Over the weekend, it finally became clear to me that I need to get a new desktop computer. It had been having problems so I took it in and didn’t have a computer for four days so couldn’t write this week’s posts. And at the end of all that they couldn’t even diagnose the problem. So now it’s get a new computer and transfer all the data and reorganize everything.
So I’m going to take this opportunity for a few of weeks of reorganization to set things up for a new phase of production for Wholefood Cuisine.
NOTE: You can make this recipe with grape leaves, cabbage, or swiss chard leaves.
Larry and I live in Sonoma County, California—the “Sonoma” of the internationally famous Napa-Sonoma-Mendocino wine region—so we live surrounded by miles of vineyards growing grapes. We watch them through the year as we drive past, going through their lifecycle from bare branches to green leaves, grapes, yellow leaves, and bare branches again.
The green leaves start appearing in April and by now, in early May, the leaves are big enough to make stuffed grape leaves, a tradition from my Armenian grandmother. This is the best time of year to make this popular appetizer because the leaves are fresh and tender. You can continue to make this throughout the summer until the leaves begin to give way to grapes. But you can continue to stuff other leaves that come into season when there are no longer grape leaves. Stuffed swiss chard leaves are my favorite after grape leaves.
Larry’s family has a grape vine that now has grape leaves too, so I couldn’t resist picking leaves to make stuffed grape leaves.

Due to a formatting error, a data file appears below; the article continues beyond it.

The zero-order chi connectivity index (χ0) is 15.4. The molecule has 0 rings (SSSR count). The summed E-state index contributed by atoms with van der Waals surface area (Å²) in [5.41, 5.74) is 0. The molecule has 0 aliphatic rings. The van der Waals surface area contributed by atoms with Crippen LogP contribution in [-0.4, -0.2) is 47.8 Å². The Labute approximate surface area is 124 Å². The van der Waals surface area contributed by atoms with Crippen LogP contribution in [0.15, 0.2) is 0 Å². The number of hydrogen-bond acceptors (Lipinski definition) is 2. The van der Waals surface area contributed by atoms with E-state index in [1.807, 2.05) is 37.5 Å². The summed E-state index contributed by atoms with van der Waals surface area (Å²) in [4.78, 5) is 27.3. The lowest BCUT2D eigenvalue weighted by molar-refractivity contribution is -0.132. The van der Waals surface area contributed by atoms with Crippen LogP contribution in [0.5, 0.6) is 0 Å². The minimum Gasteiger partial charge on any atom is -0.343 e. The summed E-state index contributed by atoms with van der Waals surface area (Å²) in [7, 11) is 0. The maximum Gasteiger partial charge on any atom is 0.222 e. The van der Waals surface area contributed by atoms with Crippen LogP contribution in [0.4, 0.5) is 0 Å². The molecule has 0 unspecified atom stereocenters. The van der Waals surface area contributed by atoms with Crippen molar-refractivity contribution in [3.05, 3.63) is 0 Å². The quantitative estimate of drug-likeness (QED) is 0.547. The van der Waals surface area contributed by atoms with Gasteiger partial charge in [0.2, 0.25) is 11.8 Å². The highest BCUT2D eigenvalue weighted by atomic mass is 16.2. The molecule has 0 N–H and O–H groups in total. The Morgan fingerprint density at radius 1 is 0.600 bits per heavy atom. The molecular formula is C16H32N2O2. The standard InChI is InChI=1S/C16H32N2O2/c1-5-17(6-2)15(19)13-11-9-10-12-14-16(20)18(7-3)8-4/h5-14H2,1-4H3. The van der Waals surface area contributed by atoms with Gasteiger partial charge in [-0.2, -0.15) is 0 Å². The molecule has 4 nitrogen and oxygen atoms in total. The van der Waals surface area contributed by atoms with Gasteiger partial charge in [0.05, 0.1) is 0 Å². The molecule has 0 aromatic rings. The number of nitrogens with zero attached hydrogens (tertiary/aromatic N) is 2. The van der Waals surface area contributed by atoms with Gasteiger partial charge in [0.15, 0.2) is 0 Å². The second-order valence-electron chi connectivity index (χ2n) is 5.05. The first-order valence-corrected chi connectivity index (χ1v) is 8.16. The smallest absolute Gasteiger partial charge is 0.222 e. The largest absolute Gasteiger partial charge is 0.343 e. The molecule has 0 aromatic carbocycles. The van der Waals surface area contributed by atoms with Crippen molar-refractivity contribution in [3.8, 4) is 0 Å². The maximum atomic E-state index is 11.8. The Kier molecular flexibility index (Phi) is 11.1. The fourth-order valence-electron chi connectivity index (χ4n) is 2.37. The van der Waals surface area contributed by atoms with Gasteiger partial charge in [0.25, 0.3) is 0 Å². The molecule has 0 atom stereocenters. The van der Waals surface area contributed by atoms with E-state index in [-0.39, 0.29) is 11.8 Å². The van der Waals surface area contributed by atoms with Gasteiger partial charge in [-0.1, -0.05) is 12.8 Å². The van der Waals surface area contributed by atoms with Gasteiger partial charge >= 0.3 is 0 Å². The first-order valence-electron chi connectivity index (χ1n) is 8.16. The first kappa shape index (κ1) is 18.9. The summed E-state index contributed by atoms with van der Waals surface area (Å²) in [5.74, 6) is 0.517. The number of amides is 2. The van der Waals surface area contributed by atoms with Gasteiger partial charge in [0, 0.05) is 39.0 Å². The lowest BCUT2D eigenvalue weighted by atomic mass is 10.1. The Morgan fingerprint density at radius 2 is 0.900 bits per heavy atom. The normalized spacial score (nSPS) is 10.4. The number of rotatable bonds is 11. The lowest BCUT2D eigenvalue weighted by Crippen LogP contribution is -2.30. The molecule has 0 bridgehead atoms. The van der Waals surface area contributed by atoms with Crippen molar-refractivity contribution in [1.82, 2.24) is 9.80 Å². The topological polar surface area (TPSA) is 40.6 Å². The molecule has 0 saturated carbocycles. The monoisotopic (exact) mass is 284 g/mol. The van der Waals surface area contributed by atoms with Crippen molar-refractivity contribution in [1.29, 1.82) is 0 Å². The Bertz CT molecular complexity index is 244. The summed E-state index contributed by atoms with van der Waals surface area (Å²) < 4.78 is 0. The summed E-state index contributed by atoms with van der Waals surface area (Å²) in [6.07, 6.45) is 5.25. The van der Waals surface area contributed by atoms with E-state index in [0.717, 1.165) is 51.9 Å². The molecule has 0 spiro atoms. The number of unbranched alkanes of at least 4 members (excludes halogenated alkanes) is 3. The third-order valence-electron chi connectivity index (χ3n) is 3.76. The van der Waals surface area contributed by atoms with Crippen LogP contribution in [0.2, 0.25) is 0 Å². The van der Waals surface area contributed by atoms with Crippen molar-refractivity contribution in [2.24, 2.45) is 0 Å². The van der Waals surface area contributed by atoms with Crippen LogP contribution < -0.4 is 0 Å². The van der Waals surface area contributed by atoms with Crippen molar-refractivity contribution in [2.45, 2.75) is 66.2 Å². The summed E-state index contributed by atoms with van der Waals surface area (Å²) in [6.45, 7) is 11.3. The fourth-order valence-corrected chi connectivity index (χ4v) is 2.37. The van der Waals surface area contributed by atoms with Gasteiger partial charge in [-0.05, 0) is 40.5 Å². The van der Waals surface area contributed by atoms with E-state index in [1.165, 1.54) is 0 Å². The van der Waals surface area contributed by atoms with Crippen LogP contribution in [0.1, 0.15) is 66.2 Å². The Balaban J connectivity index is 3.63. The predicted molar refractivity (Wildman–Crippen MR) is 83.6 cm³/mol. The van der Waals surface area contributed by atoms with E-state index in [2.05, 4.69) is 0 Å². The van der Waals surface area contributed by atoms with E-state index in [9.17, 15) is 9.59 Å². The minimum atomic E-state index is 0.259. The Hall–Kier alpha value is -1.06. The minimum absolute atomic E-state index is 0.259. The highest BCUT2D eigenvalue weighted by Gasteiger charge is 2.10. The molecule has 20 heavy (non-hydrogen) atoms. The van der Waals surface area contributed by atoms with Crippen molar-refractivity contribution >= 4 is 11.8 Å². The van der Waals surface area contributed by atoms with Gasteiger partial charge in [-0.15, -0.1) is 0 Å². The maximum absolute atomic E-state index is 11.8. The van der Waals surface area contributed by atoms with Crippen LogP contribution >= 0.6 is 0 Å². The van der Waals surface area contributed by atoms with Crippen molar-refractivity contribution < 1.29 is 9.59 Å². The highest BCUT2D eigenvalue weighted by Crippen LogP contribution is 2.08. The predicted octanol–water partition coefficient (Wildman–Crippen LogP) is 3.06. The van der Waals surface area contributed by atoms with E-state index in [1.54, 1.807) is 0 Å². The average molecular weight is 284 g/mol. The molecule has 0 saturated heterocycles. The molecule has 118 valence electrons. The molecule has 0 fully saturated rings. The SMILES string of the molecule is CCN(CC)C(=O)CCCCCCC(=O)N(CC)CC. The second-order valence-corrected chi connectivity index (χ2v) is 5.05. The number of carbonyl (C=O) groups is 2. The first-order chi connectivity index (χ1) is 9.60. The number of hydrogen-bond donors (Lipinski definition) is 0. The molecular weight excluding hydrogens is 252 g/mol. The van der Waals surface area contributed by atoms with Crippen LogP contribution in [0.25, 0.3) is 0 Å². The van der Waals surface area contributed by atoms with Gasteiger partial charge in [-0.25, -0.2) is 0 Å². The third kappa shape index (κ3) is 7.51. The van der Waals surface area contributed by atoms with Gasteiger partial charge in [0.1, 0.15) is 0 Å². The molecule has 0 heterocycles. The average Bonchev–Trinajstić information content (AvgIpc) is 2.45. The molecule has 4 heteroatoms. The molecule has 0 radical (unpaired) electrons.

Leaf: Lettuce, Greens, Herbs, Weeds – 120 Recipes that Celebrate Varied, Versatile Leaves is unique among cookbooks because instead of focusing on the type of dish—such as how to make crepes—it focuses on the different types of leaves that we use every day in cooking and what we can do with them. This book truly begins in Nature and creates familiar dishes from using leaves. I’ve learned so much from this book because it really takes a look at the characteristics of each leaf and reveals its best uses.
Sometimes I come across articles that are so well written I don’t see any point in rewriting them myself.
Such is the case with How To Tackle The Single-Use Plastic Crisis in Your Kitchen which appeared in the Serious Eats blog this week.
With all the take-out food from the pandemic, the use of single-use plastics is at an all-time high, with corresponding environmental consequences.
This post thoroughly explains the issue and helps you figure out how you can reduce your use of single-use plastics.
My best advice on the subject, of course, is to prepare all your meals at home from ingredients purchased at the farmer’s market or and carried home in a reusable basket, or grown in your own backyard. No plastic involved.
On this blog, we’ve been talking about whole food, so I thought we should also look at the idea of whole water.
Just like industrial food does not contain all the nutrients and other aliveness factors that make wholefood so enlivening, so too does industrial water—from the tap or the bottle—not contain the minerals, oxygen, and other factors present in the water found in natural ecosystems.
Tap and bottled water does contain nutrients that are naturally occurring minerals/electrolytes, but the problem is, they are mixed with contaminants. Improperly water treatment techniques (reverse osmosis, distillation, de-ionization) strip the nutrients out.
The difference between wholewater and tap water is astonishing.
We live in a climate known as “coastal” where it’s pretty termperate most of the year. We often wake up to foggy skies or the fog comes in late in the afternoon, but in the spring days are cool even during the sunny part of the day.
Last week suddenly it was HOT and I was unprepared for the dehydration. But I should have been ready. It was right at the change of season from Spring to Late Spring/Early Summer.
I really wanted to drink something cold and sweet but I didn’t want a soda or iced tea with any kind of sweetener.
What came to me was what I am calling “frozen fruit water.”